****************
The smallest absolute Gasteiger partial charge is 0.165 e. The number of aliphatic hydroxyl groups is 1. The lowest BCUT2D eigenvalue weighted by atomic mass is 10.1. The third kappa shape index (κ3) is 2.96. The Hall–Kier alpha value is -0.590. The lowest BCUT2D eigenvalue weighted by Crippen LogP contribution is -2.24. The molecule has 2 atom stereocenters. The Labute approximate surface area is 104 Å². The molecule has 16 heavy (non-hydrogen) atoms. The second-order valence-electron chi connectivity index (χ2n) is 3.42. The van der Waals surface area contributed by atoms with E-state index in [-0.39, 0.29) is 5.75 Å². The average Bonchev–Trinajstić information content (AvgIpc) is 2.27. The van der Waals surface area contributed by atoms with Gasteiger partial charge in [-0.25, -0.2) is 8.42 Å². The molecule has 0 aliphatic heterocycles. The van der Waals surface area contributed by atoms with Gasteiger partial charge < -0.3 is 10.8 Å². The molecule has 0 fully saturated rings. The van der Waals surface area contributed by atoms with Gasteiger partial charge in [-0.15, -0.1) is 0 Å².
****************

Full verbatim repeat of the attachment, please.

The smallest absolute Gasteiger partial charge is 0.165 e. The number of aliphatic hydroxyl groups is 1. The lowest BCUT2D eigenvalue weighted by atomic mass is 10.1. The third kappa shape index (κ3) is 2.96. The Hall–Kier alpha value is -0.590. The lowest BCUT2D eigenvalue weighted by Crippen LogP contribution is -2.24. The molecule has 2 atom stereocenters. The Labute approximate surface area is 104 Å². The molecule has 16 heavy (non-hydrogen) atoms. The second-order valence-electron chi connectivity index (χ2n) is 3.42. The van der Waals surface area contributed by atoms with E-state index in [-0.39, 0.29) is 5.75 Å². The average Bonchev–Trinajstić information content (AvgIpc) is 2.27. The van der Waals surface area contributed by atoms with Gasteiger partial charge in [-0.25, -0.2) is 8.42 Å². The molecule has 0 aliphatic heterocycles. The van der Waals surface area contributed by atoms with Gasteiger partial charge < -0.3 is 10.8 Å². The molecule has 0 fully saturated rings. The van der Waals surface area contributed by atoms with Gasteiger partial charge in [-0.15, -0.1) is 0 Å².